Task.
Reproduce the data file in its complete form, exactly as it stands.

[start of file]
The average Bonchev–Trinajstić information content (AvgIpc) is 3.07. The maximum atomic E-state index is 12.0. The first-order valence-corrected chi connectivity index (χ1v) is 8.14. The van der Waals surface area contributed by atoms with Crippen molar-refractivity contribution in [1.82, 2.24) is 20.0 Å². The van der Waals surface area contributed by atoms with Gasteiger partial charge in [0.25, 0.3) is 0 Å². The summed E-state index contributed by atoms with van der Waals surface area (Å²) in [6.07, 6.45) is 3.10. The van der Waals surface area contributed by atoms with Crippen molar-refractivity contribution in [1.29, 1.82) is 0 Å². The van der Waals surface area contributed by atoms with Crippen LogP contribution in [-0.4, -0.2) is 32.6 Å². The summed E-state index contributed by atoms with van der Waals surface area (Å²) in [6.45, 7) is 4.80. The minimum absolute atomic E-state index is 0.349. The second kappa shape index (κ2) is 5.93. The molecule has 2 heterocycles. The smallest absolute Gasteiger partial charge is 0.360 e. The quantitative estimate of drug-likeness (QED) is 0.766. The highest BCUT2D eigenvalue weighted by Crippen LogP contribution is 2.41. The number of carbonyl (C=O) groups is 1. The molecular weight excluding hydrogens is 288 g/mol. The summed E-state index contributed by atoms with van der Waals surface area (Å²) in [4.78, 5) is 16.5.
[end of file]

The average Bonchev–Trinajstić information content (AvgIpc) is 3.07. The maximum atomic E-state index is 12.0. The first-order valence-corrected chi connectivity index (χ1v) is 8.14. The van der Waals surface area contributed by atoms with Crippen molar-refractivity contribution in [1.82, 2.24) is 20.0 Å². The van der Waals surface area contributed by atoms with Gasteiger partial charge in [0.25, 0.3) is 0 Å². The summed E-state index contributed by atoms with van der Waals surface area (Å²) in [6.07, 6.45) is 3.10. The van der Waals surface area contributed by atoms with Crippen molar-refractivity contribution in [1.29, 1.82) is 0 Å². The van der Waals surface area contributed by atoms with Crippen LogP contribution in [-0.4, -0.2) is 32.6 Å². The summed E-state index contributed by atoms with van der Waals surface area (Å²) in [6.45, 7) is 4.80. The minimum absolute atomic E-state index is 0.349. The second kappa shape index (κ2) is 5.93. The molecule has 2 heterocycles. The smallest absolute Gasteiger partial charge is 0.360 e. The quantitative estimate of drug-likeness (QED) is 0.766. The highest BCUT2D eigenvalue weighted by Crippen LogP contribution is 2.41. The number of carbonyl (C=O) groups is 1. The molecular weight excluding hydrogens is 288 g/mol. The summed E-state index contributed by atoms with van der Waals surface area (Å²) in [4.78, 5) is 16.5.